People’s Climate March Brings 400,000 to NYC

This past Sunday, more than 400,000 people gathered near Columbus Circle for the People’s Climate March. The gatherings extended globally, with hundreds of thousands more marching across the world.  And it got plenty of attention from popular media, including this amusing plug from Jon Stewart.

More than 1,500 groups were a part of the march in New York, including labor unions, faith groups, political organizations, universities, indigenous peoples, and people with no affiliation at all other than being human.  Because everyone shares the planet. And the number of people who turned out for this march shows that it is a cause that people of all backgrounds can support.

At 12:58, there was a moment of silence for the victims of climate change.  Many people lose their homes, food supplies, and livelihoods due to natural disasters impacted by global warming. So at that moment, this crowd of people was silenced for them.

Immediately after, there was an uproar of planned noise, meant to symbolize the citizens of the world sounding an alarm for climate, because time is running out to enact policy change that will drastically improve the fragile future of our planet.

And, as it turns out, the message was heard. Press was everywhere, and the march made the front page of the New York Times. Activists put the UN in a pressure cooker, drawing everyone’s attention to policymakers and how they will address the impacts their countries are making on climate change.  And the media covered it. Climate change has never before been such a visible issue, and that means that change is becoming more and more likely to happen.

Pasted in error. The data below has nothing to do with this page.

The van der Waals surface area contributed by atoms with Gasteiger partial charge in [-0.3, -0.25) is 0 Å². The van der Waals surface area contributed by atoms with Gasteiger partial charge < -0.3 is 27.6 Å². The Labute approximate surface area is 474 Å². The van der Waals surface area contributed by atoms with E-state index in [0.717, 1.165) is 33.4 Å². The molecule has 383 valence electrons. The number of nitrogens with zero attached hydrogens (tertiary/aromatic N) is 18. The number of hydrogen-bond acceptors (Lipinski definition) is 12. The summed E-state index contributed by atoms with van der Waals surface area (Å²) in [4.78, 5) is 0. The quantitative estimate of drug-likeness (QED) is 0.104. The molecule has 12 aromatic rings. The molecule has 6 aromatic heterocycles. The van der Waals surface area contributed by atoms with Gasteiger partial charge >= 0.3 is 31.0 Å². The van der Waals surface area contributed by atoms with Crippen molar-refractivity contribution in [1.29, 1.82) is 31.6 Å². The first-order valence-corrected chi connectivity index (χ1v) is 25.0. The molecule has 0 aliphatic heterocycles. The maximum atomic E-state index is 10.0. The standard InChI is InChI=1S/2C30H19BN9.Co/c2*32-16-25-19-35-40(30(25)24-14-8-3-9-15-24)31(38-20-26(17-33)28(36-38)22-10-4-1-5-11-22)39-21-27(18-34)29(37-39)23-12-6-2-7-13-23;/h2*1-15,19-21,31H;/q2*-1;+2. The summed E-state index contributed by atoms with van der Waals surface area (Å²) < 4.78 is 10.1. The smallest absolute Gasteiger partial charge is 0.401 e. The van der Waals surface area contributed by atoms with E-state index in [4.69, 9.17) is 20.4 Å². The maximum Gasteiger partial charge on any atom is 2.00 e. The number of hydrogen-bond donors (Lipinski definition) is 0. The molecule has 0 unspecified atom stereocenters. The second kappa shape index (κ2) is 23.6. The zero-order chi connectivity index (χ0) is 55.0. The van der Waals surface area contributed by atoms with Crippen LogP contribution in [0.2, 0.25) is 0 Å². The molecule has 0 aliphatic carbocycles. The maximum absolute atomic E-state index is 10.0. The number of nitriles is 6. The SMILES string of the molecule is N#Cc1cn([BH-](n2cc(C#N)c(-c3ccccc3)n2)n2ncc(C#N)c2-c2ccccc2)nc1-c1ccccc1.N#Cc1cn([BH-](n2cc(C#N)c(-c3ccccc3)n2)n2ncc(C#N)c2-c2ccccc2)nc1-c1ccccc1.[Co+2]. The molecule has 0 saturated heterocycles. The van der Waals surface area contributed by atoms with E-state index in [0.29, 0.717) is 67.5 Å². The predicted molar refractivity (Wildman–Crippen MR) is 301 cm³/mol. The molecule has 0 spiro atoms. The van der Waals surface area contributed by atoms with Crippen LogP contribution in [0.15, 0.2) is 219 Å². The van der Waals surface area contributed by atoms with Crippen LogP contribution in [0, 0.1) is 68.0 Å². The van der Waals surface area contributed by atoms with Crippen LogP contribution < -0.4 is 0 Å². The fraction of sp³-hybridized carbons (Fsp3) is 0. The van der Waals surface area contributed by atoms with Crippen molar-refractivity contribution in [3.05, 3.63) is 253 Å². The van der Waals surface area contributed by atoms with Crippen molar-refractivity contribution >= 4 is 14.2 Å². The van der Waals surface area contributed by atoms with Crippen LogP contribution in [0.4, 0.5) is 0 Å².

The march had no formal demands, but it is widely understood among climate scientists and environmentalists that carbon emissions must be reduced drastically and soon. Along with limiting emissions, many hope that governments will invest in renewable sources of energy, like wind and solar, in order to provide energy for their countries. Plus, such investments would create huge numbers of jobs, making the transition from fossil fuels smooth and uplifting for the economy.

 As frustrating as the whole democratic process can be, this is a meaningful turning point in my mind. Environmentalists finally got legitimate attention for the need for climate justice in policymaking.

But in the meantime, if you want something concrete to do to help this cause, grow and advocate for plants, especially hemp. It is a multipurpose product that could put paper and cotton companies in serious jeopardy because it makes a mean paper and fiber. Hemp must be made legal soon in this country in order to minimize our environmental impacts, like the deforestation that comes from ordinary paper.

 Not only is hemp more renewable than lumber (because it takes less time to grow), it is four times more productive per acre. Talk about a good deal for the economy in potential growth from a hemp market and for the planet’s plants, which are a huge sink for carbon in the atmosphere because they use carbon dioxide in photosynthesis to produce the sugars that allow them to live.
Plants actively fight global warming by removing greenhouse gas from the atmosphere. So grow anything and everything, and help the planet keep breathing easily. Growing is a decision you should feel great about.
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